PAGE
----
Fat - A Fate Worse Than Death?
Despite the gains of the women’s movement, women are still judged by what they look like--and men, by what they do. Fat--A Fate Worse Than Death? offers hardy resistance to the narrow, random, and irrational appearance standards set for American women through an approach that is personal, eclectic, courageous, and funny. If you are interested in giving up your diet, throwing out your scales, and concentrating on who you are on a deeper level, this book will show you how to accept, appreciate, and even love your body!Using statistics, research, anecdotes, and personal experiences, Fat--A Fate Worse Than Death? explores how appearance standards have built a prison for women. With the book’s helpful advice, reading suggestions, and list of more than 100 ways to fight looksism, sexism, ageism, and racism, you will learn to express your rights and needs, regardless of your shape or size, and tear down those prison walls. Designed to transcend the boundaries between the personal and the political, Fat--A Fate Worse Than Death? discusses:
examples of how weight and size constitute the last socially accepted prejudice
the national “War on Fat”
counteracting societal influences that support weight preoccupation
connection between appearance standards for older women and large women
nurturing your body
resisting male-defined standards of beauty for women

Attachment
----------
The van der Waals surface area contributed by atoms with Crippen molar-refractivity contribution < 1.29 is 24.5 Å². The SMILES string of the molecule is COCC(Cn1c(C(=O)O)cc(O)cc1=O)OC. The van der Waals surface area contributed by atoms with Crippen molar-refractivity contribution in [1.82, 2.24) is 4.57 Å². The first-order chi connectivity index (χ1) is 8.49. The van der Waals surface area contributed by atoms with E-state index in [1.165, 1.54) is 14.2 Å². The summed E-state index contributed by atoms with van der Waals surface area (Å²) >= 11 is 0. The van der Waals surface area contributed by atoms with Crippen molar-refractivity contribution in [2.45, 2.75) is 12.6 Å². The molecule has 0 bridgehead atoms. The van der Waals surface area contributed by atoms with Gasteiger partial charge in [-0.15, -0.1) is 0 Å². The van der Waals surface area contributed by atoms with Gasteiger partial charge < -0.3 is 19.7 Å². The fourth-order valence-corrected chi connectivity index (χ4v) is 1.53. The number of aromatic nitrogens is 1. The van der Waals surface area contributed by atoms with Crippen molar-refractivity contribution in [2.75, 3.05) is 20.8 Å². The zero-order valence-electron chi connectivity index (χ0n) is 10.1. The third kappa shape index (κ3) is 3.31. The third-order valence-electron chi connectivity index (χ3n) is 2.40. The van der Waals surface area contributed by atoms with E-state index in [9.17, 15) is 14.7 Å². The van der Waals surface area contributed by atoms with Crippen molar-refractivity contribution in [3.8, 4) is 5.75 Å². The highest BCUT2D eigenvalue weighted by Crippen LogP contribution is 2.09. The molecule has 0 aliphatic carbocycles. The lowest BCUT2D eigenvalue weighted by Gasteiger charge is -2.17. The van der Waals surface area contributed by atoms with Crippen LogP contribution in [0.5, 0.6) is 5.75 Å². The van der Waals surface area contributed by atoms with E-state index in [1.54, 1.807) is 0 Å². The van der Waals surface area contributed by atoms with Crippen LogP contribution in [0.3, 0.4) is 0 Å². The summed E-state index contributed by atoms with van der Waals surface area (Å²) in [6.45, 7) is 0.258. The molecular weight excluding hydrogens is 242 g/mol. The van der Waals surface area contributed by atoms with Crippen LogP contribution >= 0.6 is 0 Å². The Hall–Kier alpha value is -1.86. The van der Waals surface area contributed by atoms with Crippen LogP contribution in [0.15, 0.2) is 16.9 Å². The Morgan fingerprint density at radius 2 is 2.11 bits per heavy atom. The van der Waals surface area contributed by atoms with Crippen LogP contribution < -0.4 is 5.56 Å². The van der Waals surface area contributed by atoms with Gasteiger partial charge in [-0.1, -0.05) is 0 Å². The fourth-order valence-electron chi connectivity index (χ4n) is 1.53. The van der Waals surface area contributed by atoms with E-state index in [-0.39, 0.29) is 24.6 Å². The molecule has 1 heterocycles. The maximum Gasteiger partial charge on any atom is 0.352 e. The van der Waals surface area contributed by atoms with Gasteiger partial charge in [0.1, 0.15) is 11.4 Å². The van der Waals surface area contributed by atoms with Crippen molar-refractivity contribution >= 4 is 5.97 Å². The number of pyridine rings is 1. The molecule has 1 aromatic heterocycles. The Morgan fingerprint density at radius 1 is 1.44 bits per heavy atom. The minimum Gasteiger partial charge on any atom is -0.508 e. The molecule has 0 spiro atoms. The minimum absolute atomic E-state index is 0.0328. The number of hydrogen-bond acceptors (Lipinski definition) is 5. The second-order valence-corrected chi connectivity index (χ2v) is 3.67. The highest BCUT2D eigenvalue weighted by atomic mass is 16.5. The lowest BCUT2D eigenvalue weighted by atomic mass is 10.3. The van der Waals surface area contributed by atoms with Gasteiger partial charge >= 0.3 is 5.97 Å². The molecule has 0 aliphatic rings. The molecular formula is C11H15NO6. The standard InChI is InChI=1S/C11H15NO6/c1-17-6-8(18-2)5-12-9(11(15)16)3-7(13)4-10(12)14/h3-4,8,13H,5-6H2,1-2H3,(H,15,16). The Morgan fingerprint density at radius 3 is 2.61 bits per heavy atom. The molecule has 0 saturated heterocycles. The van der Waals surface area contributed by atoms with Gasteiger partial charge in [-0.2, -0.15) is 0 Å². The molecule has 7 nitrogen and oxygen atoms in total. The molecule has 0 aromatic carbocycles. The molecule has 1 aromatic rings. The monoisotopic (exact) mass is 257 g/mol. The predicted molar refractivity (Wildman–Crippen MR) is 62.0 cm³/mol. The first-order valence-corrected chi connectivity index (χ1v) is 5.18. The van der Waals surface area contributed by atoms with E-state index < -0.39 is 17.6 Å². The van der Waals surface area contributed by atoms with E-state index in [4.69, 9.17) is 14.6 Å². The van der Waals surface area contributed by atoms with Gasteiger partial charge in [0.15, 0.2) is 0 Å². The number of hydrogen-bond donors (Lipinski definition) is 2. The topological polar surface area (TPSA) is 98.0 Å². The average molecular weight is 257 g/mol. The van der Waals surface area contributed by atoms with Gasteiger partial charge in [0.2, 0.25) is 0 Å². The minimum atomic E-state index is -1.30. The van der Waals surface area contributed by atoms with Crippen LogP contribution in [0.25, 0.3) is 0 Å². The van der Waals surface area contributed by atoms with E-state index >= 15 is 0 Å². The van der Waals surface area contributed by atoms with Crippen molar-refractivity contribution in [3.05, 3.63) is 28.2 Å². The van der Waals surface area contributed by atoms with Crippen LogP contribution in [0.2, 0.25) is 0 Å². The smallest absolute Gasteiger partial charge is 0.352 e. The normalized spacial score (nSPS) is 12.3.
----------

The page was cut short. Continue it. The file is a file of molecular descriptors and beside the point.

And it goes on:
the myth of diets and dieting
how the body resists weight loss
how women are disempowered by concentration on weight and appearance
how concentrating on appearance leaves real-life issues unaddressed
how feeling bad about yourself can turn you into a willing consumerFeminists, faculty and students of women’s studies programs, aging women, women of radical politics, and other concerned women and men will find that Fat--A Fate Worse Than Death? states explicitly how women are kept powerless by subscribing to cultural and social edicts on physical appearance. Don’t live silently in a society that degrades and discounts women because of their physical stature and don‘t let obsession with thinness keep you passive, docile, and unable to give your energy to things that really need your passion and intelligence. Read this book and learn to not only value yourself for who you are, but also to counteract American culture’s equality-denying prejudices and practices.
- 1997 The Haworth Press, Inc.
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